Early this year, excerpts of the purported indemnity agreement were shared on social media.
Contacted by this newspaper at the time, Al-Rawi did not deny the legitimacy of the document but declined to comment on it, as he said it relates to matters currently before the courts.
“In the circumstances, it would be unwise of me to engage in a discussion of this topic in public, as it would be equally unwise of you to publish any such discussion given that there are pending criminal proceedings to which this topic may be relevant,” Al-Rawi said.
“The sub judice rule applies here to protect the fairness of the criminal process which might be affected by undue publicity,” he added.
The agreement related to Nelson providing the Government with a notarised statement to be used to commence the investigation into the duo.
In the document, Al-Rawi, as the legal representative of the Government, agreed that Nelson’s statement would not be released into the public domain including through Parliamentary debate.
While it stated that the statement would be disclosed to the DPP’s Office and the Anti-Corruption Investigating Bureau, it noted it would not be disclosed to prosecuting, tax enforcement, regulatory or disciplinary authorities outside of T&T.
It also promised that no civil litigation to recoup the legal fees already paid to him would be taken against him with regard to the statement.
According to documents over legal fees paid to private practitioners by the Office of the Attorney General over the past six years, which were laid in Parliament, last year, Nelson was paid $10,230,502.96 between 2017 and 2018 and $768,718.50 between 2018 and 2019.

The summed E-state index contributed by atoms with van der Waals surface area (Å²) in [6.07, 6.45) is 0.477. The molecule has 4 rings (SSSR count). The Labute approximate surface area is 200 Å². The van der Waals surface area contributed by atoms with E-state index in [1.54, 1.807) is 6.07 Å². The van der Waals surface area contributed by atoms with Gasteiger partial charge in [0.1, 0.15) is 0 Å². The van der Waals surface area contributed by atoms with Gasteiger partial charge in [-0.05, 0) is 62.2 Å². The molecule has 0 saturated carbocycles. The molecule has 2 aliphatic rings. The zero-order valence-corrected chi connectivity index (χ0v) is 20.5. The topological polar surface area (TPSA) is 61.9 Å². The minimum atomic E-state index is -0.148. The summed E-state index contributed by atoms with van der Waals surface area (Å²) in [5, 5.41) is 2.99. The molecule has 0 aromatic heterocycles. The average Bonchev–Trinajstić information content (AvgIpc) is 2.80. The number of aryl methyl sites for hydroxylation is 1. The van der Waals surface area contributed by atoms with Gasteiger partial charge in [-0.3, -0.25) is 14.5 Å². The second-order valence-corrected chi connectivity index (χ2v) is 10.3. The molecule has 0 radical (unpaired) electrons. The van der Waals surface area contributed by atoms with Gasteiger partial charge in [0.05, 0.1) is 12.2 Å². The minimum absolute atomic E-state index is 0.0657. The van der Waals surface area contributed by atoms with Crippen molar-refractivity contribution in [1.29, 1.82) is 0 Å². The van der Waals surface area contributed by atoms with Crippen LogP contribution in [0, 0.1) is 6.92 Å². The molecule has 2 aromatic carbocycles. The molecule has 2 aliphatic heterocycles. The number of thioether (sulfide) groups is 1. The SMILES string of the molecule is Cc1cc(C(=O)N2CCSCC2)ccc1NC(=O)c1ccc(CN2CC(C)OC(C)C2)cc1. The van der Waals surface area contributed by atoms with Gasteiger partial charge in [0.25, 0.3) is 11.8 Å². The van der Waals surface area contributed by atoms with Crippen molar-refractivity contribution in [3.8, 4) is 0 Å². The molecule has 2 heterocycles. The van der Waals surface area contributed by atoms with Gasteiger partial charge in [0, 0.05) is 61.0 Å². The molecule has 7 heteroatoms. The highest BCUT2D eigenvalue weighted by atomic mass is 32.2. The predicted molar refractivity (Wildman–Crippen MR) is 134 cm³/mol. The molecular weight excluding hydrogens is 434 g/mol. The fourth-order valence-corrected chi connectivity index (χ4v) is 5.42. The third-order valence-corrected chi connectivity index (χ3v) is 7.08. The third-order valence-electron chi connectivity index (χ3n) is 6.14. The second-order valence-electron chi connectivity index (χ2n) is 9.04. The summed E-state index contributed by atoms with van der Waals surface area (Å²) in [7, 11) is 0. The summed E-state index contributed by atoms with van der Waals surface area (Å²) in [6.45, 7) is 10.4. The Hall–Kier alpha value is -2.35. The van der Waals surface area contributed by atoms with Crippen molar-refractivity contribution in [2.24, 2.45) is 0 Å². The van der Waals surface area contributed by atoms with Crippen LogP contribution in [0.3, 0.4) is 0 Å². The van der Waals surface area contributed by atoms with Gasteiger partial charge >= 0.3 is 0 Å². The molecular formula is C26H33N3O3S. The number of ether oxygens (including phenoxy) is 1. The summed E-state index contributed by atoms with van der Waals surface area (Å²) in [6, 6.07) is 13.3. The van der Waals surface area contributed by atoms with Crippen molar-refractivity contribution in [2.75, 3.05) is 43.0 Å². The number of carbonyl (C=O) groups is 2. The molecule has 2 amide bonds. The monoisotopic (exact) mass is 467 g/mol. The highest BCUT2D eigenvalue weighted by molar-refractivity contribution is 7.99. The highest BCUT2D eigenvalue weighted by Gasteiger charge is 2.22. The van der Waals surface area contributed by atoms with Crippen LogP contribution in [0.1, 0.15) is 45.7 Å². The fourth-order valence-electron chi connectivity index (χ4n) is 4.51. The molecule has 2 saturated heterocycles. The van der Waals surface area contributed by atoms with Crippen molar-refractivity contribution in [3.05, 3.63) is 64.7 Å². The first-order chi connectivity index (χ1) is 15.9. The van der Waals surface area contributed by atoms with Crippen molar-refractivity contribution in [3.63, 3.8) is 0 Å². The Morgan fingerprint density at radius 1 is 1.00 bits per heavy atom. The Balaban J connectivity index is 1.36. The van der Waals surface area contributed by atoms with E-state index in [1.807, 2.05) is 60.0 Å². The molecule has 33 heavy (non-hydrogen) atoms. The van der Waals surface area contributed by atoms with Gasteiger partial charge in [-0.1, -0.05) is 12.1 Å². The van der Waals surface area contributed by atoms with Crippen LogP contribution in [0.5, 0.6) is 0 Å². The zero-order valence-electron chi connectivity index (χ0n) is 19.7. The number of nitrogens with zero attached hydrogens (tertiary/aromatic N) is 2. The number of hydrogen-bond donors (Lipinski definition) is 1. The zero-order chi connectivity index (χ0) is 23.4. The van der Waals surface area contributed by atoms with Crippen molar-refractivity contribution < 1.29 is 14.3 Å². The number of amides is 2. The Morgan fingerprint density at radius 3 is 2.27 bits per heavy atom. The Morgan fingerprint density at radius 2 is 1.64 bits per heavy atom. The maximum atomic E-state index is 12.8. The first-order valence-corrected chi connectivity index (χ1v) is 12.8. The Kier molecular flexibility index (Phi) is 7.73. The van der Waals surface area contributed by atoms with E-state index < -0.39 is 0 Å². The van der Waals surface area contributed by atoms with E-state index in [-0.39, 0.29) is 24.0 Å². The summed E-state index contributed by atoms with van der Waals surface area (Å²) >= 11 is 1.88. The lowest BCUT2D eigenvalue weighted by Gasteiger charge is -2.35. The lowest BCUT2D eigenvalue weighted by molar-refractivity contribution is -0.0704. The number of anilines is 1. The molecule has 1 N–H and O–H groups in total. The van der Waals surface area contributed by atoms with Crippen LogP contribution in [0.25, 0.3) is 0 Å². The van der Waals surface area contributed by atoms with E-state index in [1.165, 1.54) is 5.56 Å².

This was in addition to the $40,671,814.26 he received between 2010 and 2015.
Al-Rawi also agreed to make representations to the DPP’s Office for him not to be prosecuted.
“The Attorney General undertakes to recommend to the DPP, who has the power to determine whether any criminal proceedings can or will be commenced against you in respect of any of the matters arising out of the notarised statement, that no criminal proceedings be commenced against you,” it stated.
The agreement also sought to indemnify Nelson from any litigation over the allegations contained in the statement, which it acknowledged may be challenged for defamation.
Gaspard’s decision in the case now means that Ramlogan, who attended yesterday’s virtual hearing from the United Kingdom as he was making submissions before the Privy Council in an unrelated case, now only faces witness tampering charges.
In that case, Ramlogan is accused of obstructing justice by using threats and bribery to persuade Police Complaints Authority (PCA) Director David West to not give evidence in his (Ramlogan) defamation case against then Opposition Leader and current Prime Minister Dr Keith Rowley.
He is also accused of misbehaving in public office by improperly endeavouring for West not to testify on Rowley’s behalf.
The offences allegedly occurred in October 2014, while former national security minister and police commissioner Gary Griffith, who is also a witness in the case, was serving as national security minister.
Shortly after former acting police commissioner Stephen Williams initiated an investigation into the allegations in February 2015, then-prime minister Kamla Persad-Bissessar advised the President to revoke Ramlogan and Griffith’s appointments.
Ramlogan was eventually charged with the offences in 2017.
The start of the preliminary inquiry, in that case, has been put on hold as Ramlogan pursues a civil lawsuit alleging that his constitutional rights were infringed when police officers investigating him obtained a series of warrants to wiretap his phones.
He is also claiming that former High Court Judge and current Appellate Judge Gillian Lucky could be perceived to be biased in granting five of the warrants as they had a public disagreement while they were serving as attorney general and PCA Director, respectively.
Ramlogan was represented by Pamela Elder, SC, and Russell Warner, while Wayne Sturge and Alexia Romero represented Ramdeen.